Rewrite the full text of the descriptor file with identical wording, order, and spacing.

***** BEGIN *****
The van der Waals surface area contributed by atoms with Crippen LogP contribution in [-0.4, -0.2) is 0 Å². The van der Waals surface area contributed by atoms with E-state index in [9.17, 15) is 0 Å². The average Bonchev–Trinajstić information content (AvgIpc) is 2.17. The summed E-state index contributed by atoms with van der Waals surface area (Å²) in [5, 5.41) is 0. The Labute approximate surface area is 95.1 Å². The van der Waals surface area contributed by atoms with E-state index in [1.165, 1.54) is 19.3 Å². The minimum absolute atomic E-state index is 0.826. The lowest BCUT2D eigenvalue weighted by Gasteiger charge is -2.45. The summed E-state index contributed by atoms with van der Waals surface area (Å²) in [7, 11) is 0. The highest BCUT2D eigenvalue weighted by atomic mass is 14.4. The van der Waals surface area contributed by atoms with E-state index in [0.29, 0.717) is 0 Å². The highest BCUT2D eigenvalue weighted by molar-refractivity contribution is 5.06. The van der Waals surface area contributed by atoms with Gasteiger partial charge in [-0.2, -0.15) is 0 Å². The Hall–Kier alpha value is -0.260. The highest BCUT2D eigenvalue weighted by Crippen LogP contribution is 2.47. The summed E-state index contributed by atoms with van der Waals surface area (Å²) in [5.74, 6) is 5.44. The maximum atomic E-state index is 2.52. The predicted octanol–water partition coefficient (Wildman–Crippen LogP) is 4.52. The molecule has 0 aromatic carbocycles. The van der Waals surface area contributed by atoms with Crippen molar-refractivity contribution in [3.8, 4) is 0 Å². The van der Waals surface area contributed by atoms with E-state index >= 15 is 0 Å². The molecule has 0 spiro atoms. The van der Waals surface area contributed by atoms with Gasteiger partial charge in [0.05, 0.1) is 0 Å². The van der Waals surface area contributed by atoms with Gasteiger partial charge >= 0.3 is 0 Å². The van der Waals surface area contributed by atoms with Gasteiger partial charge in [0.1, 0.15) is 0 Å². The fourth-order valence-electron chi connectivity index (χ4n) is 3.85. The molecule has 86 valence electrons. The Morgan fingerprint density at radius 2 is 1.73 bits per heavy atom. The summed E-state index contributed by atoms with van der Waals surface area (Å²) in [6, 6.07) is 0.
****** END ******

The van der Waals surface area contributed by atoms with Crippen LogP contribution in [-0.4, -0.2) is 0 Å². The van der Waals surface area contributed by atoms with E-state index in [9.17, 15) is 0 Å². The average Bonchev–Trinajstić information content (AvgIpc) is 2.17. The summed E-state index contributed by atoms with van der Waals surface area (Å²) in [5, 5.41) is 0. The Labute approximate surface area is 95.1 Å². The van der Waals surface area contributed by atoms with E-state index in [1.165, 1.54) is 19.3 Å². The minimum absolute atomic E-state index is 0.826. The lowest BCUT2D eigenvalue weighted by Gasteiger charge is -2.45. The summed E-state index contributed by atoms with van der Waals surface area (Å²) in [7, 11) is 0. The highest BCUT2D eigenvalue weighted by atomic mass is 14.4. The van der Waals surface area contributed by atoms with E-state index in [0.29, 0.717) is 0 Å². The highest BCUT2D eigenvalue weighted by molar-refractivity contribution is 5.06. The van der Waals surface area contributed by atoms with Gasteiger partial charge in [-0.2, -0.15) is 0 Å². The Hall–Kier alpha value is -0.260. The highest BCUT2D eigenvalue weighted by Crippen LogP contribution is 2.47. The summed E-state index contributed by atoms with van der Waals surface area (Å²) in [5.74, 6) is 5.44. The maximum atomic E-state index is 2.52. The predicted octanol–water partition coefficient (Wildman–Crippen LogP) is 4.52. The molecule has 0 aromatic carbocycles. The van der Waals surface area contributed by atoms with Crippen molar-refractivity contribution in [3.8, 4) is 0 Å². The van der Waals surface area contributed by atoms with E-state index >= 15 is 0 Å². The molecule has 0 spiro atoms. The van der Waals surface area contributed by atoms with Gasteiger partial charge in [0.05, 0.1) is 0 Å². The van der Waals surface area contributed by atoms with Gasteiger partial charge >= 0.3 is 0 Å². The van der Waals surface area contributed by atoms with Gasteiger partial charge in [0.1, 0.15) is 0 Å². The fourth-order valence-electron chi connectivity index (χ4n) is 3.85. The molecule has 86 valence electrons. The Morgan fingerprint density at radius 2 is 1.73 bits per heavy atom. The summed E-state index contributed by atoms with van der Waals surface area (Å²) in [6, 6.07) is 0.